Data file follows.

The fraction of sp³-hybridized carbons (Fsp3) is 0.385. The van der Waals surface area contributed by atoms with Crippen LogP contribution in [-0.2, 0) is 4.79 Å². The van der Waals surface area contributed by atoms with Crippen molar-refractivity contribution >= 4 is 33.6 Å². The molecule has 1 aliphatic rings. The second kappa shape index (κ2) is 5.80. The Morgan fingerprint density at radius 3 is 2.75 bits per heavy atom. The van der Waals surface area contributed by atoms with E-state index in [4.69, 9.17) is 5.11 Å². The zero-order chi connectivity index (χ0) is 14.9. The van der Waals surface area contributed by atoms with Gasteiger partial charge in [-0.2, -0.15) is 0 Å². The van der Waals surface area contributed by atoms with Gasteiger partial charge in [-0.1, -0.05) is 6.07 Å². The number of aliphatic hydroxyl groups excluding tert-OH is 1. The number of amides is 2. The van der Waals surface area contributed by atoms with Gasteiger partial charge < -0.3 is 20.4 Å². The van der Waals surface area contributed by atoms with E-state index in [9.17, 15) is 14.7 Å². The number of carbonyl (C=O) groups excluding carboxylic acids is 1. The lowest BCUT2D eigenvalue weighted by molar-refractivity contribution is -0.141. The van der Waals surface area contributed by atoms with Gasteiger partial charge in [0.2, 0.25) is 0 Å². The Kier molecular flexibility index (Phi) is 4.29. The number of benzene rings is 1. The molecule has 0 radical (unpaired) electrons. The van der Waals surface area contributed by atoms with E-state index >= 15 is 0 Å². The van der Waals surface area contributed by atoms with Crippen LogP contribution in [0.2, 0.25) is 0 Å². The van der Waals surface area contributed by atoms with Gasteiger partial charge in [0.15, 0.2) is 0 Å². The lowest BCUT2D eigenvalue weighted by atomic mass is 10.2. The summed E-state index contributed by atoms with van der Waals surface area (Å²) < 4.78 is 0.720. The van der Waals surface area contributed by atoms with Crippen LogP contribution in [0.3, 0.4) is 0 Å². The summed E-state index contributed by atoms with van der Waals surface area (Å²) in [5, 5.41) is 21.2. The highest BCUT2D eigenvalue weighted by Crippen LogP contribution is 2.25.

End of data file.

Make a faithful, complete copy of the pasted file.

The fraction of sp³-hybridized carbons (Fsp3) is 0.385. The van der Waals surface area contributed by atoms with Crippen LogP contribution in [-0.2, 0) is 4.79 Å². The van der Waals surface area contributed by atoms with Crippen molar-refractivity contribution >= 4 is 33.6 Å². The molecule has 1 aliphatic rings. The second kappa shape index (κ2) is 5.80. The Morgan fingerprint density at radius 3 is 2.75 bits per heavy atom. The van der Waals surface area contributed by atoms with E-state index in [4.69, 9.17) is 5.11 Å². The zero-order chi connectivity index (χ0) is 14.9. The van der Waals surface area contributed by atoms with Gasteiger partial charge in [-0.2, -0.15) is 0 Å². The van der Waals surface area contributed by atoms with Gasteiger partial charge in [-0.1, -0.05) is 6.07 Å². The number of aliphatic hydroxyl groups excluding tert-OH is 1. The number of amides is 2. The van der Waals surface area contributed by atoms with Gasteiger partial charge < -0.3 is 20.4 Å². The van der Waals surface area contributed by atoms with E-state index in [9.17, 15) is 14.7 Å². The number of carbonyl (C=O) groups excluding carboxylic acids is 1. The lowest BCUT2D eigenvalue weighted by molar-refractivity contribution is -0.141. The van der Waals surface area contributed by atoms with Gasteiger partial charge in [0.2, 0.25) is 0 Å². The Kier molecular flexibility index (Phi) is 4.29. The number of benzene rings is 1. The molecule has 0 radical (unpaired) electrons. The van der Waals surface area contributed by atoms with E-state index >= 15 is 0 Å². The van der Waals surface area contributed by atoms with Crippen LogP contribution in [0.2, 0.25) is 0 Å². The van der Waals surface area contributed by atoms with Gasteiger partial charge in [0.15, 0.2) is 0 Å². The lowest BCUT2D eigenvalue weighted by atomic mass is 10.2. The summed E-state index contributed by atoms with van der Waals surface area (Å²) < 4.78 is 0.720. The van der Waals surface area contributed by atoms with Crippen LogP contribution in [0.3, 0.4) is 0 Å². The summed E-state index contributed by atoms with van der Waals surface area (Å²) in [5, 5.41) is 21.2. The highest BCUT2D eigenvalue weighted by Crippen LogP contribution is 2.25.